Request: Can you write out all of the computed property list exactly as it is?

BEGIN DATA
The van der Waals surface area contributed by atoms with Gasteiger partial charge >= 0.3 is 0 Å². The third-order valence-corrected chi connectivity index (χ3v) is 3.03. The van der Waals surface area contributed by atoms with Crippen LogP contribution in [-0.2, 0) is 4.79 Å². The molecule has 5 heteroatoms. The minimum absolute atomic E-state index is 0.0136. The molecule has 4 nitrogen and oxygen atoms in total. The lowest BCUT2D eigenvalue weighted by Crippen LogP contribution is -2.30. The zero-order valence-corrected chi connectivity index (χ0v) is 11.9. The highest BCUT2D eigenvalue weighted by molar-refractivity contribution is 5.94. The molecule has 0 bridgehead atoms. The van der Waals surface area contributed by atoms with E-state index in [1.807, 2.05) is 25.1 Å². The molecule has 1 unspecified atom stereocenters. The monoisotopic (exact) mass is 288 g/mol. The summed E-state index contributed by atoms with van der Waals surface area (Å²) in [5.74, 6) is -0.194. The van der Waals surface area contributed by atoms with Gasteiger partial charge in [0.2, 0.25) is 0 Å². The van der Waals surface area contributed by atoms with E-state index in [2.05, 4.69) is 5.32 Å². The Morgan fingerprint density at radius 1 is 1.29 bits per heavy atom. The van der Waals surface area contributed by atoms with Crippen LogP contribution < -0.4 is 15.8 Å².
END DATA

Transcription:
The van der Waals surface area contributed by atoms with Gasteiger partial charge >= 0.3 is 0 Å². The third-order valence-corrected chi connectivity index (χ3v) is 3.03. The van der Waals surface area contributed by atoms with Crippen LogP contribution in [-0.2, 0) is 4.79 Å². The molecule has 5 heteroatoms. The minimum absolute atomic E-state index is 0.0136. The molecule has 4 nitrogen and oxygen atoms in total. The lowest BCUT2D eigenvalue weighted by Crippen LogP contribution is -2.30. The zero-order valence-corrected chi connectivity index (χ0v) is 11.9. The highest BCUT2D eigenvalue weighted by molar-refractivity contribution is 5.94. The molecule has 0 bridgehead atoms. The van der Waals surface area contributed by atoms with E-state index in [1.807, 2.05) is 25.1 Å². The molecule has 1 unspecified atom stereocenters. The monoisotopic (exact) mass is 288 g/mol. The summed E-state index contributed by atoms with van der Waals surface area (Å²) in [5.74, 6) is -0.194. The van der Waals surface area contributed by atoms with Gasteiger partial charge in [0.2, 0.25) is 0 Å². The van der Waals surface area contributed by atoms with E-state index in [2.05, 4.69) is 5.32 Å². The Morgan fingerprint density at radius 1 is 1.29 bits per heavy atom. The van der Waals surface area contributed by atoms with Crippen LogP contribution < -0.4 is 15.8 Å².